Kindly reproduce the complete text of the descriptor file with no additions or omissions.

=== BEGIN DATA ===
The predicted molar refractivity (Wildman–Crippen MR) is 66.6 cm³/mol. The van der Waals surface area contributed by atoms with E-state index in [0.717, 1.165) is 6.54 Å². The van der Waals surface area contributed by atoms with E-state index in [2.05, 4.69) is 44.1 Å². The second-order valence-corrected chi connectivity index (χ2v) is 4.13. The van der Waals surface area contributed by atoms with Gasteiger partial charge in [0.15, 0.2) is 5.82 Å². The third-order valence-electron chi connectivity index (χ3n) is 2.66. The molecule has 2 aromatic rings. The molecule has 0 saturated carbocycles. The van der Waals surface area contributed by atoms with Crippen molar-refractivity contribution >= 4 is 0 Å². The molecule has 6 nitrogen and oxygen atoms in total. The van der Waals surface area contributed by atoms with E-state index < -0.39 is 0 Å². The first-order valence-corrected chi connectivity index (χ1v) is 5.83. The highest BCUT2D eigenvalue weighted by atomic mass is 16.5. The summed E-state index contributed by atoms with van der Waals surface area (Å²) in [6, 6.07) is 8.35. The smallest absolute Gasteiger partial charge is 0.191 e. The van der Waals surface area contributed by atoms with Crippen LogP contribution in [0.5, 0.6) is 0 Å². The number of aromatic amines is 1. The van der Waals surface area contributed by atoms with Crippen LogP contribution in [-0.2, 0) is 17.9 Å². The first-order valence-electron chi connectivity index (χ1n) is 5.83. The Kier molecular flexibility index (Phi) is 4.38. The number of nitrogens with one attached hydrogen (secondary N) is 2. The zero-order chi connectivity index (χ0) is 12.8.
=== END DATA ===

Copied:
The predicted molar refractivity (Wildman–Crippen MR) is 66.6 cm³/mol. The van der Waals surface area contributed by atoms with E-state index in [0.717, 1.165) is 6.54 Å². The van der Waals surface area contributed by atoms with E-state index in [2.05, 4.69) is 44.1 Å². The second-order valence-corrected chi connectivity index (χ2v) is 4.13. The van der Waals surface area contributed by atoms with Gasteiger partial charge in [0.15, 0.2) is 5.82 Å². The third-order valence-electron chi connectivity index (χ3n) is 2.66. The molecule has 2 aromatic rings. The molecule has 0 saturated carbocycles. The van der Waals surface area contributed by atoms with Crippen molar-refractivity contribution >= 4 is 0 Å². The molecule has 6 nitrogen and oxygen atoms in total. The van der Waals surface area contributed by atoms with E-state index < -0.39 is 0 Å². The first-order valence-corrected chi connectivity index (χ1v) is 5.83. The highest BCUT2D eigenvalue weighted by atomic mass is 16.5. The summed E-state index contributed by atoms with van der Waals surface area (Å²) in [6, 6.07) is 8.35. The smallest absolute Gasteiger partial charge is 0.191 e. The van der Waals surface area contributed by atoms with Crippen LogP contribution in [0.5, 0.6) is 0 Å². The number of aromatic amines is 1. The van der Waals surface area contributed by atoms with Crippen LogP contribution in [-0.2, 0) is 17.9 Å². The first-order valence-electron chi connectivity index (χ1n) is 5.83. The Kier molecular flexibility index (Phi) is 4.38. The number of nitrogens with one attached hydrogen (secondary N) is 2. The zero-order chi connectivity index (χ0) is 12.8.